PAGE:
Featured Research

from universities, journals, and other organizations

Potential therapeutic target for deadly brain cancer

Date:
April 8, 2014
Source:
The Geisel School of Medicine at Dartmouth
Summary:
New research identifies a potential characteristic for predicting outcome in a deadly form of brain cancer known as glioblastoma multiforme. Existing therapies based on genetic information have failed to effectively treat glioblastomas. Therefore, researchers are aggressively looking to find new molecular targets for this aggressive brain tumor.

Researchers from the Geisel School of Medicine at Dartmouth will present a scientific poster on Tuesday, April 8, 2014 at the American Association of Cancer Researchers Annual Meeting in San Diego, CA. The research identifies a potential characteristic for predicting outcome in a deadly form of brain cancer known as glioblastoma multiforme.

Existing therapies based on genetic information have failed to effectively treat glioblastomas. Therefore, researchers are aggressively looking to find new molecular targets for this aggressive brain tumor.

Dartmouth researchers previously demonstrated that STK17A is a protein that is induced when DNA is damaged by the chemotherapeutic drug cisplatin. Biopsied samples of glioblastoma tumors contain high level of STK17A. And the more STK17A a tumor has the poorer the outcome appears to be. Increased levels of STK17A are correlated with shorter survival time for glioblastoma patients.

In addition, when researchers tried to "turn off" the STK17A protein, they observed a reduced rate of cancer cell growth. Reducing STK17A also interfered with tumor cells' ability to move around and invade other areas of the brain.

Further investigation is required to understand the precise role of STK17A in glioblastoma, but the finding may reveal a potential Achilles' Heel for this deadly type of brain tumor that often times seems unstoppable.

The research was conducted through the Program of Experimental and Molecular Medicine at Dartmouth College. The research team for the project included Pingpin Mao, Mary P. Jardine, Lynne M. Niemaszyk, Eric Yang, Gilbert J. Rahme, Sarah J. Freemantle, and Michael J. Spinella.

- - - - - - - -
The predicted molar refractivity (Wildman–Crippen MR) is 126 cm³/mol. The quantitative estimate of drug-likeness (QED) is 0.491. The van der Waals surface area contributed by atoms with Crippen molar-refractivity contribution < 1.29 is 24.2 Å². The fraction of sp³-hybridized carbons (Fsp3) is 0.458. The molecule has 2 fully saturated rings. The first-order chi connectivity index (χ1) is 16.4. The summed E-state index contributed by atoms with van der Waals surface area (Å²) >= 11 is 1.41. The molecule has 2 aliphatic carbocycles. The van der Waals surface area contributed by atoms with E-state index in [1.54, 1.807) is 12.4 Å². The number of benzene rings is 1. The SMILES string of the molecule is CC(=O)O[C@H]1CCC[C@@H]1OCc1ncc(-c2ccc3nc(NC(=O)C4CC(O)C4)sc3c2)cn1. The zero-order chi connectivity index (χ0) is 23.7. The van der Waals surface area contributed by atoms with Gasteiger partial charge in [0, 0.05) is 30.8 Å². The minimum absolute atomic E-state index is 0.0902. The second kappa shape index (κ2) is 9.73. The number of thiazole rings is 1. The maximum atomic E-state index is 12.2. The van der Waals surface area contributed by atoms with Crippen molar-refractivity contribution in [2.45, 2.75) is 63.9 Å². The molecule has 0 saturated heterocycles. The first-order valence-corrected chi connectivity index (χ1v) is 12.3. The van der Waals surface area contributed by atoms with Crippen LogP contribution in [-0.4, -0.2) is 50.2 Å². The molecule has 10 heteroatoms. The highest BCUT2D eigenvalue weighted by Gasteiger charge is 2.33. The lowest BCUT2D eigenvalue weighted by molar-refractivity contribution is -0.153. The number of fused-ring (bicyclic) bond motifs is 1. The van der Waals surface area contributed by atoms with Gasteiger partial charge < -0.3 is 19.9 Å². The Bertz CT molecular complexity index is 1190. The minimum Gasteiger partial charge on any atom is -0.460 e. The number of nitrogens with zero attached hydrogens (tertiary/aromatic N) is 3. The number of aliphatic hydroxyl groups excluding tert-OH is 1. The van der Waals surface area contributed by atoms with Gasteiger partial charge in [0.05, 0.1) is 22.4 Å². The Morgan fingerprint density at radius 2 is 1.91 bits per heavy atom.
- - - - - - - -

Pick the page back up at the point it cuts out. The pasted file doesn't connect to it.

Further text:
Story Source:

The above story is based on materials provided by The Geisel School of Medicine at Dartmouth. Note: Materials may be edited for content and length.


Cite This Page:

The Geisel School of Medicine at Dartmouth. "Potential therapeutic target for deadly brain cancer." ScienceDaily. ScienceDaily, 8 April 2014. <www.sciencedaily.com/releases/2014/04/140408112119.htm>.
The Geisel School of Medicine at Dartmouth. (2014, April 8). Potential therapeutic target for deadly brain cancer. ScienceDaily. Retrieved September 2, 2014 from www.sciencedaily.com/releases/2014/04/140408112119.htm
The Geisel School of Medicine at Dartmouth. "Potential therapeutic target for deadly brain cancer." ScienceDaily. www.sciencedaily.com/releases/2014/04/140408112119.htm (accessed September 2, 2014).

Share This




More Health & Medicine News

Tuesday, September 2, 2014

Featured Research

from universities, journals, and other organizations


Featured Videos

from AP, Reuters, AFP, and other news services

Get on Your Bike! London Cycling Popularity Soars Despite Danger

Get on Your Bike! London Cycling Popularity Soars Despite Danger

AFP (Sep. 1, 2014) Wedged between buses, lorries and cars, cycling in London isn't for the faint hearted. Nevertheless the number of people choosing to bike in the British capital has doubled over the past 15 years. Duration: 02:27 Video provided by AFP
Powered by NewsLook.com
Can You Train Your Brain To Eat Healthy?

Can You Train Your Brain To Eat Healthy?

Newsy (Sep. 1, 2014) New research says if you condition yourself to eat healthy foods, eventually you'll crave them instead of junk food. Video provided by Newsy
Powered by NewsLook.com
We've Got Mites Living In Our Faces And So Do You

We've Got Mites Living In Our Faces And So Do You

Newsy (Aug. 30, 2014) A new study suggests 100 percent of adult humans (those over 18 years of age) have Demodex mites living in their faces. Video provided by Newsy
Powered by NewsLook.com
Liberia Continues Fight Against Ebola

Liberia Continues Fight Against Ebola

AFP (Aug. 30, 2014) Authorities in Liberia try to stem the spread of the Ebola epidemic by raising awareness and setting up sanitation units for people to wash their hands. Duration: 00:41 Video provided by AFP
Powered by NewsLook.com

Search ScienceDaily

Number of stories in archives: 140,361

Find with keyword(s):
Enter a keyword or phrase to search ScienceDaily for related topics and research stories.

Save/Print:
Share:

Breaking News:
from the past week

In Other News

... from NewsDaily.com

Science News

Health News

Environment News

Technology News



Save/Print:
Share:

Free Subscriptions


Get the latest science news with ScienceDaily's free email newsletters, updated daily and weekly. Or view hourly updated newsfeeds in your RSS reader:

Get Social & Mobile


Keep up to date with the latest news from ScienceDaily via social networks and mobile apps:

Have Feedback?


Tell us what you think of ScienceDaily -- we welcome both positive and negative comments. Have any problems using the site? Questions?
Mobile: iPhone Android Web
Follow: Facebook Twitter Google+
Subscribe: RSS Feeds Email Newsletters
Latest Headlines Health & Medicine Mind & Brain Space & Time Matter & Energy Computers & Math Plants & Animals Earth & Climate Fossils & Ruins